Unlocking the production potential of “polder communities” in coastal Bangladesh through improved resource use efficiency and diversified cropping systems
Lead Institution: Kansas State University
Award Amount: $999,508
Focus Country: Bangladesh
Summary: The coastal region of Southern Bangladesh is home to some of the world's poorest, most food-insecure, malnourished and socioeconomically-challenged people. Despite significant investment in the development of the region, extremely low farm productivity is a persistent obstacle for improving the food and nutrition security and livelihoods of about a million farming families. The goal of this project is to increase farm income and nutrition security by intensifying polder farming systems through implementation of sustainable and economically-viable practices. The main challenges encountered by polder communities for intensification of production systems are ineffective water management and inadequate drainage infrastructure. These have invariably resulted in the use of low-yielding traditional rice varieties and minimal dry-season crop production. This project aims to work with the farming community in a pilot sub-polder, which is about 600 hectares, to develop and adapt cropping-system options for sustainable intensification, together with improved drainage management. The project will build on past achievements and proactively work with ongoing programs. Specifically, the project will advocate improved high yielding and stress-tolerant rice varieties, including rice higher in zinc content, improve productivity of rice and fish cultivation and introduce high value dry-season crops to significantly increase farm income and improve household nutrition. New opportunities for income generation for farm women will also arise by introducing new management technologies and dry-season crops.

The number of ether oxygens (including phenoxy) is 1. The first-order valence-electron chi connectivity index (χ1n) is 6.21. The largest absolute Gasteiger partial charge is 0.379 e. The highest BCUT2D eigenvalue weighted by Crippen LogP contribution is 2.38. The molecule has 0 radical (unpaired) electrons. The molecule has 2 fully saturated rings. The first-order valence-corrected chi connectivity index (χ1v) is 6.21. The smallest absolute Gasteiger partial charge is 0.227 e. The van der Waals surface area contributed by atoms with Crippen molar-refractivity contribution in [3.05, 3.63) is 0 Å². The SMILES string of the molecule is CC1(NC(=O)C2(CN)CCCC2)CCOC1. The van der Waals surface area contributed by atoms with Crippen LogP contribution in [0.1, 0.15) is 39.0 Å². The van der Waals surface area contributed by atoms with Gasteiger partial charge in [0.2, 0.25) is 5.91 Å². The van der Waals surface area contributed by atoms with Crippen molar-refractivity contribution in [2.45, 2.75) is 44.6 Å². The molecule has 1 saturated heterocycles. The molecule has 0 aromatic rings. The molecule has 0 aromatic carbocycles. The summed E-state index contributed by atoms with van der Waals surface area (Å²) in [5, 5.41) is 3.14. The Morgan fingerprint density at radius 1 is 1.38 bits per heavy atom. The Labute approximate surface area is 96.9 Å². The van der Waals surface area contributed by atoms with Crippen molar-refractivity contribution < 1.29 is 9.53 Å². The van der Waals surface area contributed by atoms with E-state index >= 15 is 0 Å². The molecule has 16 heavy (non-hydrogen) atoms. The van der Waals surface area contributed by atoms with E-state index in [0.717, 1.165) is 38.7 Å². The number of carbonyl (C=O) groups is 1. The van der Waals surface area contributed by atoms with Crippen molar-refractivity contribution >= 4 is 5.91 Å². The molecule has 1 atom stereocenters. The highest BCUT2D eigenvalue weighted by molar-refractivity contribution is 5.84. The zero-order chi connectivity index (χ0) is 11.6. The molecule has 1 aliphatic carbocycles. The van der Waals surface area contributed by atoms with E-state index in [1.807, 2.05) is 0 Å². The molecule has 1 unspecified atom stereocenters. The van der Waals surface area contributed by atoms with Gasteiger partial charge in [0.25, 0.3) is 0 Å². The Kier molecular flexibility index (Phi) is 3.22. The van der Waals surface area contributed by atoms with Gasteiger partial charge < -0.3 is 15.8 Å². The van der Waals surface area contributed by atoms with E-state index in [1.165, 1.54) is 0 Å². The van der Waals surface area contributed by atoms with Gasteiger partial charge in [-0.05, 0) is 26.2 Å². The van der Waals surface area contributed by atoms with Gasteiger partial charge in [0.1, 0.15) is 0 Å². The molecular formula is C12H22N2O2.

2018 Progress Updates
Empowered the members of the water management organizations on water governance and in-polder water management necessary for adoption of improved production systems in the polder zone.
Evaluated the potentials of integrated community rice+fish culture in polder ecosystem for improved nutrition. Due to this initiative, 44 households consumed 333 kg of fish in the reporting year.
Harvesting rice by machine (reaper) reduced both time and labor, with a few community members considering to buy reapers and to act as service providers. More units of the reaper will allow for more synchronized harvesting, making way for early establishment of rabi crops.
Introduced Learning Hub model for upscaling of improved production systems and associated technological approaches and evaluated by the SIIL-Polder Project in the polder ecosystem.
Empowered 2000 farmers, officials of water management organizations and public representatives on various aspects of crop and water management, agricultural mechanization and nutrition in the reporting year in which 40% were women.
Enhanced regional support and integration through knowledge sharing platform- volume 4 and most recent volume 5 serve as supportive documentation.